It wasn’t so much a look of accomplishment, for much work remains to be done in this NBA Finals matchup with the Oklahoma City Thunder.
Rather, it was a visage of relief that Spoelstra wore as AmericanAirlines Arena went into full party mode and the ever-dangerous Boston Celtics were finally put out to pasture in seven stomach-churning games.
“They’re really talented, obviously, but Erik does a terrific job,” Celtics coach Doc Rivers said. “I wish he got more credit for what he does with that group. I would guess this wouldn’t be the easiest for him.”
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All sorts of crazy rumors were floating around the building by the time tipoff for Game 7 rolled around.
One of them had ESPN preparing to report LeBron James would request a coaching change if the Heat failed to win the conference championship.
That report was never aired, but it still seemed plausible when stacked against the championship quest LeBron has yet to fulfill and the intense criticism Spoelstra’s decisions have received of late.
Dwyane Wade shouted at him on the sideline during Game 3 against the Pacers.
Last week, as the Heat let Game 5 slip away at home against the Celtics, co-captain Udonis Haslem could be seen unloading on Spoelstra.
It all piled up so high for Spoelstra that before Saturday’s game he was asked about Manny Pacquiao pushing back the start of his fight against Timothy Bradley so he could root on his beloved Celtics.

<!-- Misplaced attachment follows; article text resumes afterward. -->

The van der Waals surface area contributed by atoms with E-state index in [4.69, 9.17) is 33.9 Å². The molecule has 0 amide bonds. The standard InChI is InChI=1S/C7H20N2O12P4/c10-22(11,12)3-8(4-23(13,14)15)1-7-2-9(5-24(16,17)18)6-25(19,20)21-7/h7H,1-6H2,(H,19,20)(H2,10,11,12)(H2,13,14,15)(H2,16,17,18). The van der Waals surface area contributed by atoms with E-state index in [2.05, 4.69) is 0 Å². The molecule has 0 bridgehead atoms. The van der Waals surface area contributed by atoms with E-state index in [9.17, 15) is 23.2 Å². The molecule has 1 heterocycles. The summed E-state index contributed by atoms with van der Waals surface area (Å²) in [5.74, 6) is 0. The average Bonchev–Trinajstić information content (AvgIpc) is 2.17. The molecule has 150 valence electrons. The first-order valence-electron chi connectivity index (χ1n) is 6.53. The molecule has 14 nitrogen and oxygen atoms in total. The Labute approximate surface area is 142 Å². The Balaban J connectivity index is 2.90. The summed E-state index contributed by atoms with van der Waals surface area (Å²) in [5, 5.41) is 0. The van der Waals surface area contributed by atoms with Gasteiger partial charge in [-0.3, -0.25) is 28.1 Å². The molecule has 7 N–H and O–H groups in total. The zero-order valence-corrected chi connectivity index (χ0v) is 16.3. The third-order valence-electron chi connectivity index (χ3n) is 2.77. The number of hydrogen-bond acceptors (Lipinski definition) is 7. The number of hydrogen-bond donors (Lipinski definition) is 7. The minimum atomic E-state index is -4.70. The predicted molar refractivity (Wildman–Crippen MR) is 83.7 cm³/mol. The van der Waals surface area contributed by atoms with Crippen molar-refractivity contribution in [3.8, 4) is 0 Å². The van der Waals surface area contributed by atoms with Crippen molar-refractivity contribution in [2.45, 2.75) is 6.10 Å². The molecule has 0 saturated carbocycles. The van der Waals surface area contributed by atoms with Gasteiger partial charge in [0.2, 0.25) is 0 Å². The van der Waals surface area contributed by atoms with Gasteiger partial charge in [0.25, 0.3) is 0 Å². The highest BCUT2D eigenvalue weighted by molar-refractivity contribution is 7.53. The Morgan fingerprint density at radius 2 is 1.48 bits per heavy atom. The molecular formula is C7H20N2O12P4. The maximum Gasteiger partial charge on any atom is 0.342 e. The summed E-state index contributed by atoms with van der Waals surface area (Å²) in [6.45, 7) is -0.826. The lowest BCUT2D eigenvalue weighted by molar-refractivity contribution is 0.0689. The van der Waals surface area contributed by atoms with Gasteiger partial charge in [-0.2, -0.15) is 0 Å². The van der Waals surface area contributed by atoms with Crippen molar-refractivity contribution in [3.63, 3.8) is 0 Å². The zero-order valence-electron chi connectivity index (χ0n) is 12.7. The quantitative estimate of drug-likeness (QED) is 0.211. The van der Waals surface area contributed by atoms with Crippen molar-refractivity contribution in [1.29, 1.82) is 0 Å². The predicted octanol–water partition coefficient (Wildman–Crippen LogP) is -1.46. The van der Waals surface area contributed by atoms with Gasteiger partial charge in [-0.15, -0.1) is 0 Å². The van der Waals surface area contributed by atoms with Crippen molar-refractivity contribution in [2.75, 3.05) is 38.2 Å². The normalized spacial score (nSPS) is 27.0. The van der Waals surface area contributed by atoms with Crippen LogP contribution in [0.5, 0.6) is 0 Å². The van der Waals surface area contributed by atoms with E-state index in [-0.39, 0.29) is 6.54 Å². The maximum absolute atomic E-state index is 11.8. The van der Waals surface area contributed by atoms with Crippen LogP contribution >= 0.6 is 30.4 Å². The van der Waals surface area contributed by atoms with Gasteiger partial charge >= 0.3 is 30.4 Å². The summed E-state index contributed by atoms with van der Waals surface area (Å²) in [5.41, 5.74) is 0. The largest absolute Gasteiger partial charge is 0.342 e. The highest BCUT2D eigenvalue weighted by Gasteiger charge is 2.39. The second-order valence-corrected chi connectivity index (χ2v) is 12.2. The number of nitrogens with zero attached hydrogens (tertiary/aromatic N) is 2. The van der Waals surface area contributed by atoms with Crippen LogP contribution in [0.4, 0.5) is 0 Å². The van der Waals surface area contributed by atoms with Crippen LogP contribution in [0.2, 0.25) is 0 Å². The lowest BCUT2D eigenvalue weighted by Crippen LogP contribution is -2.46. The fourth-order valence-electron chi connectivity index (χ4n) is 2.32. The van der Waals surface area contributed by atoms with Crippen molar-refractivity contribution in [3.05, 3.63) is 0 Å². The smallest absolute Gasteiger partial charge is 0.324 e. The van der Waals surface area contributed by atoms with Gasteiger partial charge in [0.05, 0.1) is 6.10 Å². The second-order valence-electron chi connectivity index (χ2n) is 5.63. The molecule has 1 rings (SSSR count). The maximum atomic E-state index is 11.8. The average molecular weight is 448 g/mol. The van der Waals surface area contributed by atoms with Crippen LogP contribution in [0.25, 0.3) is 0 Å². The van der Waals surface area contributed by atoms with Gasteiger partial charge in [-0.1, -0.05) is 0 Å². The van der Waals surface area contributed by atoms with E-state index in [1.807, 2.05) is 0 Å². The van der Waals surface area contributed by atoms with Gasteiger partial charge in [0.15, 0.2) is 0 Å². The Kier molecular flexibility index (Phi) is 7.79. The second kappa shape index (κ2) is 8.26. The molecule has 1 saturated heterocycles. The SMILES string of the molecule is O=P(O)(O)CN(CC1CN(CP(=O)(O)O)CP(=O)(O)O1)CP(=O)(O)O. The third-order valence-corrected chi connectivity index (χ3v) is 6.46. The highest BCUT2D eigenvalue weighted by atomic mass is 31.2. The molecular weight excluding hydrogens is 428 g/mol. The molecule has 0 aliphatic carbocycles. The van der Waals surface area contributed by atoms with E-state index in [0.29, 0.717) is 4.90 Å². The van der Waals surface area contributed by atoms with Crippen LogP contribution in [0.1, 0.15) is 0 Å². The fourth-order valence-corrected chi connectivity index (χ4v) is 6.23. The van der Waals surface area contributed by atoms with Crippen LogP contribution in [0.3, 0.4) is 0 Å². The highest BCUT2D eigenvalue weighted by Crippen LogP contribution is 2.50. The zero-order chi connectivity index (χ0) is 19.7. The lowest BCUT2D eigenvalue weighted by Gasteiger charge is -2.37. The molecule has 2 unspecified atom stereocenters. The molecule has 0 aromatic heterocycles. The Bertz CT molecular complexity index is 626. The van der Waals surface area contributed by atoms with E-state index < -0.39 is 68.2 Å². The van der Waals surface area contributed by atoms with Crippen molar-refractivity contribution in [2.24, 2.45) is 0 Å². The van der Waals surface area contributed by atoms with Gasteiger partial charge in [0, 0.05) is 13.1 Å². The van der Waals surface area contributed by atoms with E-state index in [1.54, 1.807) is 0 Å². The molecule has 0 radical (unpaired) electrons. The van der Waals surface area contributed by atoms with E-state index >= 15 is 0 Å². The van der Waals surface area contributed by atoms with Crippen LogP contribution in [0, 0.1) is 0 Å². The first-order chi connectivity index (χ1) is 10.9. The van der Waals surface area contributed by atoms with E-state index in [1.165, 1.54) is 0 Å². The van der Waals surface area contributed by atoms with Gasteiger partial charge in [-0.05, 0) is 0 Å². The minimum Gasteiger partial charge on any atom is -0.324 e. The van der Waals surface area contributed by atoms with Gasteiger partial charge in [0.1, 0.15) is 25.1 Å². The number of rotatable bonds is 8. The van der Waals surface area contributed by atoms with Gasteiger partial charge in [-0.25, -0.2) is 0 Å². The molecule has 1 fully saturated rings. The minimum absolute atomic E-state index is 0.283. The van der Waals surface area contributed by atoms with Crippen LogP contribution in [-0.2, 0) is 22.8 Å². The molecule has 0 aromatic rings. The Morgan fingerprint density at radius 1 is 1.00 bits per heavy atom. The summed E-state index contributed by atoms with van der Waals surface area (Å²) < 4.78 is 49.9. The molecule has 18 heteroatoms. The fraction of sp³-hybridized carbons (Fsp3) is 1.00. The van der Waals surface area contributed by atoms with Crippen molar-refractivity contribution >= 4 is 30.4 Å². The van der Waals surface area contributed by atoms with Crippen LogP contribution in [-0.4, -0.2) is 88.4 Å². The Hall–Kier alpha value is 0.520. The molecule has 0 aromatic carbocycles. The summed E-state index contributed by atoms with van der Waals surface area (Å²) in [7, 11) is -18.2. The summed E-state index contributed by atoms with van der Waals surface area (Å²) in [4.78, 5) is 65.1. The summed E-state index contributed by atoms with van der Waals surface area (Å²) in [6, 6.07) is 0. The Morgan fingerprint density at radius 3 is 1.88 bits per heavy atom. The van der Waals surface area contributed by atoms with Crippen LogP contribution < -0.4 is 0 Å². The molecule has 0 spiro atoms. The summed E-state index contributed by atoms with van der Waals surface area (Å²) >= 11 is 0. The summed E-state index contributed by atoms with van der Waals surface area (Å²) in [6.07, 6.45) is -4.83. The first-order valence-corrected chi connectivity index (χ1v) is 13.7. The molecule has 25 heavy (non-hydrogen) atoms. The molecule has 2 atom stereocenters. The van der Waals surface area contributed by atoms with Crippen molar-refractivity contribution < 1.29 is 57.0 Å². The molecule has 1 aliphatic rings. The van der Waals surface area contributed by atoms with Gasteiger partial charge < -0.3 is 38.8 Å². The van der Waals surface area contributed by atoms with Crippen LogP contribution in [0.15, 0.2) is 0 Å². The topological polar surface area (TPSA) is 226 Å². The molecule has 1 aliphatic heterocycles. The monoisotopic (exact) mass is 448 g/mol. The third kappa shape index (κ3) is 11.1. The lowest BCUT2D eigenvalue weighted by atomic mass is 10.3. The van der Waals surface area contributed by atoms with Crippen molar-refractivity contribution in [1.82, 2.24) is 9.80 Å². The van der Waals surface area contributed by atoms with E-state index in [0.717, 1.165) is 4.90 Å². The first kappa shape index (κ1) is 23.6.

This, mind you, is the same Pac-Man who shares Spoelstra’s Filipino roots and befriended the Heat coach during his goodwill trip to the Philippines last summer.
“You’re making it very tough on me,” Spoelstra said wearily. “I might have to root for Bradley.”
A few hours later, Spoelstra had pulled off a double dose of vindication.
Not only had the Heat pulled away from Pacquiao’s Celtics down the stretch, but Bradley won a controversial split-decision.
Take that, doubters.
It’s easy to diminish Spoelstra’s role, this being a players’ league and this team being blessed with three incredibly talented individuals.
However, as Rivers and other coaching peers have noted, it can’t be easy to guide a group that is supposed to win every night.
When the Heat do win, it’s, “Well, anybody could roll out the balls and make that happen.”